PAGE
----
Real estate investors come in different varieties. Some are so risk averse that they keep six months of payments in cash reserves for each investment property they own. Others don’t really feel like they’re investing unless they’re going “all in” on some deal every week. But no matter where you fit into the risk spectrum, you should know exactly where you stand before you start investing. Then pick investment vehicles, strategies and advisors that suit that investment “personality”. I know that on the surface it sounds like a cliche piece of advice you might expect to find in a Yahoo Finance article. But in fact, it is crucial to your real estate success. Two cartoonish case studies for you:
Nathan Vegas wants to get started in real estate investing. He loves risk and adores leverage. He wants to invest in real estate for cash flow so he can quit his job and do what he loves. He wants to reach the desired level of cash flow by next Thursday by 6pm. So the strategy is to purchase investment properties that sport a freakishly high cap rate so he can get the highest return on his current capital. And there’s not much time left so he won’t have time to do any proper due diligence but that’s a risk he’s willing to take. After all, how wrong could these proforma statements be?
Brenda Conservative has been mulling over investing in real estate for seven years now and is just halfway through her due diligence. Her favorite topic when scrutinizing investment properties is: 7 ways buying this house could lead to bankruptcy. Just as she’s getting close to pulling the trigger on an acquisition, a new report about how Europe is imploding stops her in her tracks. She wants to retire in 20 years but wants to make sure she doesn’t make any fatal mistakes. Even after making the first purchase, she hesitates to act on other good opportunities because she feels like she’s moving way too fast.
I’m obviously exaggerating profusely and humorously. But I do it to illustrate this point: Who you are and how you think about real estate investments matters in the highest degree. Real estate is a long term investment vehicle and in many ways it’s like a pot roast. It requires time to yield delicious results. Without it, you’re left with a piece of tough, chewy meat. Nathan in the example above, wants to create cash flow before building a sufficient capital base so he tries to shortcircuit the system by buying high “yield” assets. We all know what happens when you shortcircuit… What he is sacrificing to obtain speed is the quality of his portfolio. And when you sacrifice quality you tend to find out very quickly that there’s significant difference between “actual” and “pro forma” and only one of them matters to your banker. Nathan is trying to fit a square peg in a round hole – that is use a long term investment strategy to accomplish a short term goal that requires a huge risk undertaking. He would be better served by using shorter term riskier strategies like flipping or wholesaling strategies. He might even venture outside of real estate and open a business or invest in small cap stocks – both high risk high reward propositions.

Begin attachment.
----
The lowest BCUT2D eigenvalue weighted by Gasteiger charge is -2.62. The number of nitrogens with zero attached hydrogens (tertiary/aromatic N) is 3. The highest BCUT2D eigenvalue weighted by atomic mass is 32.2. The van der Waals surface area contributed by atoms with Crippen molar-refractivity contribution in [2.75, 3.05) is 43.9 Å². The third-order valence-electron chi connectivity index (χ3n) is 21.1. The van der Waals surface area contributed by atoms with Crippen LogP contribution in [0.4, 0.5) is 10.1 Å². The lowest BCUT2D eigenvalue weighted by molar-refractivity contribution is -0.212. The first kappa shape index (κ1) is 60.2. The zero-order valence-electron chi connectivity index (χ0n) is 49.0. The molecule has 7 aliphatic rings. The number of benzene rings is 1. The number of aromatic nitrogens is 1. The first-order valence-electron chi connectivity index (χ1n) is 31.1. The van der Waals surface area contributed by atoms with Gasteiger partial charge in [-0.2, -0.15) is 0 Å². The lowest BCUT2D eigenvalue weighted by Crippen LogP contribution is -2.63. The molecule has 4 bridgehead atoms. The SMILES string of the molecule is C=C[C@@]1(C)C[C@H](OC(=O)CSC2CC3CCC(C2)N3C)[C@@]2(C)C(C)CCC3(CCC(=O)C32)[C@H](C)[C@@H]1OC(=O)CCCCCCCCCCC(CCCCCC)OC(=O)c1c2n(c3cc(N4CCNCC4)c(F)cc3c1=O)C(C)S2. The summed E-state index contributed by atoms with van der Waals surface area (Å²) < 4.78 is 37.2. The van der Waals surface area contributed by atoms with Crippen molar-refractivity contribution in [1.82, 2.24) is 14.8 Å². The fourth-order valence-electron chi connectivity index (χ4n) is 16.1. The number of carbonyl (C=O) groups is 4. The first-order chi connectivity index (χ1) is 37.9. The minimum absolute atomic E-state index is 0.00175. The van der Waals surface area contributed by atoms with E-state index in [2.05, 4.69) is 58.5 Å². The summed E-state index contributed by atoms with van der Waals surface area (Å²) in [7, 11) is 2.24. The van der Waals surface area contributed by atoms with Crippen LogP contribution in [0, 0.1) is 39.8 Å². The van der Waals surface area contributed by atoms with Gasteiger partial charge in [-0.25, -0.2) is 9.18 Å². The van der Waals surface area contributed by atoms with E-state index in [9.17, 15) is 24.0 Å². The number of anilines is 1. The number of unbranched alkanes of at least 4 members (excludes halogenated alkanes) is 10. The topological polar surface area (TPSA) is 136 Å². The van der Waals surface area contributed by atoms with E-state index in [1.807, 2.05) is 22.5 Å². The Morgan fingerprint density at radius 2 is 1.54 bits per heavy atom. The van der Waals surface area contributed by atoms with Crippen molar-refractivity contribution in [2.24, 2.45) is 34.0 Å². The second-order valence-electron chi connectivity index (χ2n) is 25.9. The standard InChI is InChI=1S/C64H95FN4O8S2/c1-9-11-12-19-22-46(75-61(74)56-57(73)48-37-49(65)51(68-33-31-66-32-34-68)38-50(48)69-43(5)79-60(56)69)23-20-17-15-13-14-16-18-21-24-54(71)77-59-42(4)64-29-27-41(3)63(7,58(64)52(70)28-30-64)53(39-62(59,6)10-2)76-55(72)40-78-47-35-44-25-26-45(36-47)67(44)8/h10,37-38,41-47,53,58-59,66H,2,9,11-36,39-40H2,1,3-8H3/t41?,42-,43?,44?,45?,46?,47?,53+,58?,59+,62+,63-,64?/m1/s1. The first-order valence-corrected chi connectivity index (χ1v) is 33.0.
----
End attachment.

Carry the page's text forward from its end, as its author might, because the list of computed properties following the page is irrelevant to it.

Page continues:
Conversely, Brenda wants to reach her retirement goals and she has time on her side but her risk aversion can stand in her way. Because without acquiring the necessary assets to build up her capital base, she will never achieve the level of income it will take for her to retire, regardless of time. But her aversion for risk can’t be discounted away either because it outlines her comfort zone and that’s who she is at her very core. Instead, the real estate investment strategy that better suits her style is one that involves quality assets in great locations even if rates of return are more tame.
Last but not least, who you are should align with where your investment advice is coming from. Brenda shouldn’t work with an investment advisor that urges her to try flipping homes and Nathan shouldn’t work with someone like myself. 🙂